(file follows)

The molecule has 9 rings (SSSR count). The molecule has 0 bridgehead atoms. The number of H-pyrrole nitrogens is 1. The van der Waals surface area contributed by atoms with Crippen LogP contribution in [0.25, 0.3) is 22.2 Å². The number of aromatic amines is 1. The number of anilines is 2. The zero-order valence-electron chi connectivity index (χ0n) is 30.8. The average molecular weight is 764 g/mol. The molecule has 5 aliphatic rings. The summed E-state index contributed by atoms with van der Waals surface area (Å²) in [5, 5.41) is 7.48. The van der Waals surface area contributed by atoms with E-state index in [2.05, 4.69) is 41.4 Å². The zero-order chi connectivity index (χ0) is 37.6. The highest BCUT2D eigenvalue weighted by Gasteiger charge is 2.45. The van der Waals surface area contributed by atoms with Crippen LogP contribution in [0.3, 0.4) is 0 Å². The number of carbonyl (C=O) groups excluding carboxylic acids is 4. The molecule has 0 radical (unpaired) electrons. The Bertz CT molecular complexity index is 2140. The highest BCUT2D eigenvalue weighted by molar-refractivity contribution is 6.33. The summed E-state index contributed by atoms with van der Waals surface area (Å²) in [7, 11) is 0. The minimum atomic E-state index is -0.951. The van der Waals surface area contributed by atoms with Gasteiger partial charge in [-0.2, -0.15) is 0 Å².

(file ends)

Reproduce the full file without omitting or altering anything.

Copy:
The molecule has 9 rings (SSSR count). The molecule has 0 bridgehead atoms. The number of H-pyrrole nitrogens is 1. The van der Waals surface area contributed by atoms with Crippen LogP contribution in [0.25, 0.3) is 22.2 Å². The number of aromatic amines is 1. The number of anilines is 2. The zero-order valence-electron chi connectivity index (χ0n) is 30.8. The average molecular weight is 764 g/mol. The molecule has 5 aliphatic rings. The summed E-state index contributed by atoms with van der Waals surface area (Å²) in [5, 5.41) is 7.48. The van der Waals surface area contributed by atoms with E-state index in [2.05, 4.69) is 41.4 Å². The zero-order chi connectivity index (χ0) is 37.6. The highest BCUT2D eigenvalue weighted by Gasteiger charge is 2.45. The van der Waals surface area contributed by atoms with Crippen LogP contribution in [0.3, 0.4) is 0 Å². The number of carbonyl (C=O) groups excluding carboxylic acids is 4. The molecule has 0 radical (unpaired) electrons. The Bertz CT molecular complexity index is 2140. The highest BCUT2D eigenvalue weighted by molar-refractivity contribution is 6.33. The summed E-state index contributed by atoms with van der Waals surface area (Å²) in [7, 11) is 0. The minimum atomic E-state index is -0.951. The van der Waals surface area contributed by atoms with Gasteiger partial charge in [-0.2, -0.15) is 0 Å².